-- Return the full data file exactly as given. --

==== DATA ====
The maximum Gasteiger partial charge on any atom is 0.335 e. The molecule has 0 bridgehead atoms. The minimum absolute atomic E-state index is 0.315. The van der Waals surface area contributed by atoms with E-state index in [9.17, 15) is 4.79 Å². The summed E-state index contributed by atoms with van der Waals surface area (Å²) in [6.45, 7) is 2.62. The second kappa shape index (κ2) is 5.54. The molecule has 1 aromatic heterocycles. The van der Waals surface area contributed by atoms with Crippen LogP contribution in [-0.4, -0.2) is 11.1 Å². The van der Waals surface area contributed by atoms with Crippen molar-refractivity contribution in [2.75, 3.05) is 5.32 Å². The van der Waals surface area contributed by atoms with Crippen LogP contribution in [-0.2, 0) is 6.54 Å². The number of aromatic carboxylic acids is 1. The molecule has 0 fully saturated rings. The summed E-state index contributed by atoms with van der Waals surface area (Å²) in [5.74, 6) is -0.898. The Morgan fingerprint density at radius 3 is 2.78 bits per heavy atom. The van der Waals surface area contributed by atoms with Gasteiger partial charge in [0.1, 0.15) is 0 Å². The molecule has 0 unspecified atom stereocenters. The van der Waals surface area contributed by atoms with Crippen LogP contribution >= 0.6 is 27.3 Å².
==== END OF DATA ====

The maximum Gasteiger partial charge on any atom is 0.335 e. The molecule has 0 bridgehead atoms. The minimum absolute atomic E-state index is 0.315. The van der Waals surface area contributed by atoms with E-state index in [9.17, 15) is 4.79 Å². The summed E-state index contributed by atoms with van der Waals surface area (Å²) in [6.45, 7) is 2.62. The second kappa shape index (κ2) is 5.54. The molecule has 1 aromatic heterocycles. The van der Waals surface area contributed by atoms with Crippen LogP contribution in [-0.4, -0.2) is 11.1 Å². The van der Waals surface area contributed by atoms with Crippen molar-refractivity contribution in [2.75, 3.05) is 5.32 Å². The van der Waals surface area contributed by atoms with Crippen LogP contribution in [-0.2, 0) is 6.54 Å². The number of aromatic carboxylic acids is 1. The molecule has 0 fully saturated rings. The summed E-state index contributed by atoms with van der Waals surface area (Å²) in [5.74, 6) is -0.898. The Morgan fingerprint density at radius 3 is 2.78 bits per heavy atom. The van der Waals surface area contributed by atoms with Gasteiger partial charge in [0.1, 0.15) is 0 Å². The molecule has 0 unspecified atom stereocenters. The van der Waals surface area contributed by atoms with Crippen LogP contribution >= 0.6 is 27.3 Å².